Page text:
The Name Of The Patrol
Let’s say that a new Patrol has just been formed under a new Patrol Leader. What generally happens next? At the very first meeting the fellows get out the Handbook For Boys to look over the list of Patrol names for the purpose of picking one for themselves. And what do they pick. Usually one that “seems” all right and “sounds” OK. “Flying Eagles! That’s us!” And that’s that!
Now that you have a name for the Patrol, you’ll want to tell the world who you are.
You do this by picking an emblem or “totem” design for your gang, then using it on the Patrol flag. ..on the medallions the boys wear on their Scout shirts. ..to decorate the Patrol den. ..to mark all Patrol equipment and as a special Patrol signature.
The Patrol Flag
You can’t very well imagine a real Scout Patrol without a flag of its own-one that follows the gang wherever it goes.
If you’re a new Patrol, get busy and get yourself a flag …. Making the Patrol flag should be a Patrol job, not a one-man affair…. When you have the flag ready, remember that it does not become a real Patrol flag unless it follows the Patrol wherever it goes. The dates and place names on the staff are put there not only to show where the Patrol has been, but also so that the flag can say, “I was there too, by golly!” Before you know it, the boys will instinctively feel that something is wrong when their emblem isn’t with them
Every Scout Patrol has its own distinctive Patrol call. If your Patrol has picked the name of an animal or bird, your call, naturally, is the call or cry of that animal or bird.
If you have picked some other kind of a name, you’ll need to choose an animal or bird call to go with it. Indians usually had such tribal calls, and many explorers use them.
The Patrol call is given by the Patrol Leader to get the gang together. Besides, it is used by a member of the Patrol to let the others know where he is without telling the rest of the world.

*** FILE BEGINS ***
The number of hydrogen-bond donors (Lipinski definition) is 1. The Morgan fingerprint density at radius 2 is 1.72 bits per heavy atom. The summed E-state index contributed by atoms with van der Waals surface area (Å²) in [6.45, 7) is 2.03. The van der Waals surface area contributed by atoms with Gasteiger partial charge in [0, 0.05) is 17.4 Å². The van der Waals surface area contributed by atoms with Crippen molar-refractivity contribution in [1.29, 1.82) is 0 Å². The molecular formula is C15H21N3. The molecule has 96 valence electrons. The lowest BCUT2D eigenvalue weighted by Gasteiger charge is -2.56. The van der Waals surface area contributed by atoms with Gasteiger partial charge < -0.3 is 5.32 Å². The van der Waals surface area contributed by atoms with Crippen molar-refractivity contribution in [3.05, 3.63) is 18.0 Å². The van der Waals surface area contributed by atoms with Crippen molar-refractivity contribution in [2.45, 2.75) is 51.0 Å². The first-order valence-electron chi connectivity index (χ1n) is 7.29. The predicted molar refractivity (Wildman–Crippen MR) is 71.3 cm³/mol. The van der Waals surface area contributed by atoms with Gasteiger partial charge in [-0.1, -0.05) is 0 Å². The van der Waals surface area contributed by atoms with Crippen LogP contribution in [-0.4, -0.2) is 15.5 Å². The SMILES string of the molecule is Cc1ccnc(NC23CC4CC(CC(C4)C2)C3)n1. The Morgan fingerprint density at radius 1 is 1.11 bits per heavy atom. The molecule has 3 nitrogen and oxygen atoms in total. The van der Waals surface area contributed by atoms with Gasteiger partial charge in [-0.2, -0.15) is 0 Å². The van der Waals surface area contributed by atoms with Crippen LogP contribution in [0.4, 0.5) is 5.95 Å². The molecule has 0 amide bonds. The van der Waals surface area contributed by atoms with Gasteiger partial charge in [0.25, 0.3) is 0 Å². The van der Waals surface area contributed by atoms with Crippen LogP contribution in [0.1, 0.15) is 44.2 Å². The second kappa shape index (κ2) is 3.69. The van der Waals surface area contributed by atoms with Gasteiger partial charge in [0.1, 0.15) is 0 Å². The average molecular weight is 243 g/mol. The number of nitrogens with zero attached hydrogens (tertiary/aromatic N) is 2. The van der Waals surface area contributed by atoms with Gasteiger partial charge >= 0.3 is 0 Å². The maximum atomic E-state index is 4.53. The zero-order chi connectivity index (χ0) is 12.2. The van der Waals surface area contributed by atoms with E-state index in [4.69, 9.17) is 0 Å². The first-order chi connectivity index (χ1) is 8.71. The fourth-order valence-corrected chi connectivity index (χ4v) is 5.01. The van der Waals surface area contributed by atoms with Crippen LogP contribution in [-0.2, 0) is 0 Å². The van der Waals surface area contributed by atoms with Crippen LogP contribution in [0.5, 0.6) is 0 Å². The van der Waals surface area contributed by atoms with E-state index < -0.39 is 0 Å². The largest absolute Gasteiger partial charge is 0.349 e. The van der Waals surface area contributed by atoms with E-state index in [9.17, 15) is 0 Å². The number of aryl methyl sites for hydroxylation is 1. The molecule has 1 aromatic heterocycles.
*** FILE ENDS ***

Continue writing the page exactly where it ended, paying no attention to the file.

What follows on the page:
If you’re a member of the Owl Patrol, for example, you’ll make the hoot of the owl in such a lifelike manner that the ordinary person will think it comes from a real owl-while your boys, on the other hand, will recognize the hoot as the Patrol call and will know where to look for you.
Get someone who is good at imitating animal and bird calls to teach the call to your whole Patrol- whether the grunt of a bear, the clap of a beaver’s tail, the bellow of a bison, the scream of eagle or hawk, the bark of a fox, the caw of a raven, or whatever it is.
As soon as a new boy joins the Patrol, get him to learn the call as quickly as possible.
It is a rule in Scouting that a Scout makes his own call only and never uses the call of another Patrol for any purpose whatever.
Did you ever attend a college football game? If you did, you’ll remember the way the college boys cheered their teams with thundering yells. Did you see what effect that cheering had on the players? It made them want to do their best for their Alma Mater.
The same kind of cheering works in a Patrol. A good yell puts pep into the gang and builds team spirit. So make up your own and practice it until the fellows put everything they’ve got into it.